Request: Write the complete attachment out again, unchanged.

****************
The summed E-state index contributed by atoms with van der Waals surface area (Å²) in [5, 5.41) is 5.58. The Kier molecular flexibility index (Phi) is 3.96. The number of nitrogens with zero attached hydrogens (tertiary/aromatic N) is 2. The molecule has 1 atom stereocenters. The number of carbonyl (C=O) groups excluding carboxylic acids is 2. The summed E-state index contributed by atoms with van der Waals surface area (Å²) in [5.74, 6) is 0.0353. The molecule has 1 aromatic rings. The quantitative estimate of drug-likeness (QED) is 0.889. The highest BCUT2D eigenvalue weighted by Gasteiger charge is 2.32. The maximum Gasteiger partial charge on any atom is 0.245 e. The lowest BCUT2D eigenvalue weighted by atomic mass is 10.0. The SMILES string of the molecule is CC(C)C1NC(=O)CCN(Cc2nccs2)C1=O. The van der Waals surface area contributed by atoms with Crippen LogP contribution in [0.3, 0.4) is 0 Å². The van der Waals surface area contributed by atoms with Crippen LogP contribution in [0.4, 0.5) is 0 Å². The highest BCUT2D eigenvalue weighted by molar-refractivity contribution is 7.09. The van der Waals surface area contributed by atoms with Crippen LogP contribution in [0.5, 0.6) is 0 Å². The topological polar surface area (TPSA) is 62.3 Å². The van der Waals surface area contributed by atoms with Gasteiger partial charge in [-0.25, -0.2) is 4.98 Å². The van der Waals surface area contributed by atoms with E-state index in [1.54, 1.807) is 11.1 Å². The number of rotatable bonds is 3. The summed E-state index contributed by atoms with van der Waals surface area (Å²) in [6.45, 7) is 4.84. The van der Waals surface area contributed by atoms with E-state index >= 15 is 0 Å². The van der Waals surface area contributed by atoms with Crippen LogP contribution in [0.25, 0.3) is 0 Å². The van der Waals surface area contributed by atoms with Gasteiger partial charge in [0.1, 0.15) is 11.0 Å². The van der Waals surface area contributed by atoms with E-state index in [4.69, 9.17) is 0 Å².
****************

The summed E-state index contributed by atoms with van der Waals surface area (Å²) in [5, 5.41) is 5.58. The Kier molecular flexibility index (Phi) is 3.96. The number of nitrogens with zero attached hydrogens (tertiary/aromatic N) is 2. The molecule has 1 atom stereocenters. The number of carbonyl (C=O) groups excluding carboxylic acids is 2. The summed E-state index contributed by atoms with van der Waals surface area (Å²) in [5.74, 6) is 0.0353. The molecule has 1 aromatic rings. The quantitative estimate of drug-likeness (QED) is 0.889. The highest BCUT2D eigenvalue weighted by Gasteiger charge is 2.32. The maximum Gasteiger partial charge on any atom is 0.245 e. The lowest BCUT2D eigenvalue weighted by atomic mass is 10.0. The SMILES string of the molecule is CC(C)C1NC(=O)CCN(Cc2nccs2)C1=O. The van der Waals surface area contributed by atoms with Crippen LogP contribution in [0.3, 0.4) is 0 Å². The van der Waals surface area contributed by atoms with Crippen LogP contribution in [0.4, 0.5) is 0 Å². The highest BCUT2D eigenvalue weighted by molar-refractivity contribution is 7.09. The van der Waals surface area contributed by atoms with Crippen LogP contribution in [0.5, 0.6) is 0 Å². The topological polar surface area (TPSA) is 62.3 Å². The van der Waals surface area contributed by atoms with Gasteiger partial charge in [-0.25, -0.2) is 4.98 Å². The van der Waals surface area contributed by atoms with E-state index in [1.54, 1.807) is 11.1 Å². The number of rotatable bonds is 3. The summed E-state index contributed by atoms with van der Waals surface area (Å²) in [6.45, 7) is 4.84. The van der Waals surface area contributed by atoms with E-state index >= 15 is 0 Å². The van der Waals surface area contributed by atoms with Crippen LogP contribution in [0.25, 0.3) is 0 Å². The van der Waals surface area contributed by atoms with Gasteiger partial charge in [0.1, 0.15) is 11.0 Å². The van der Waals surface area contributed by atoms with E-state index in [4.69, 9.17) is 0 Å².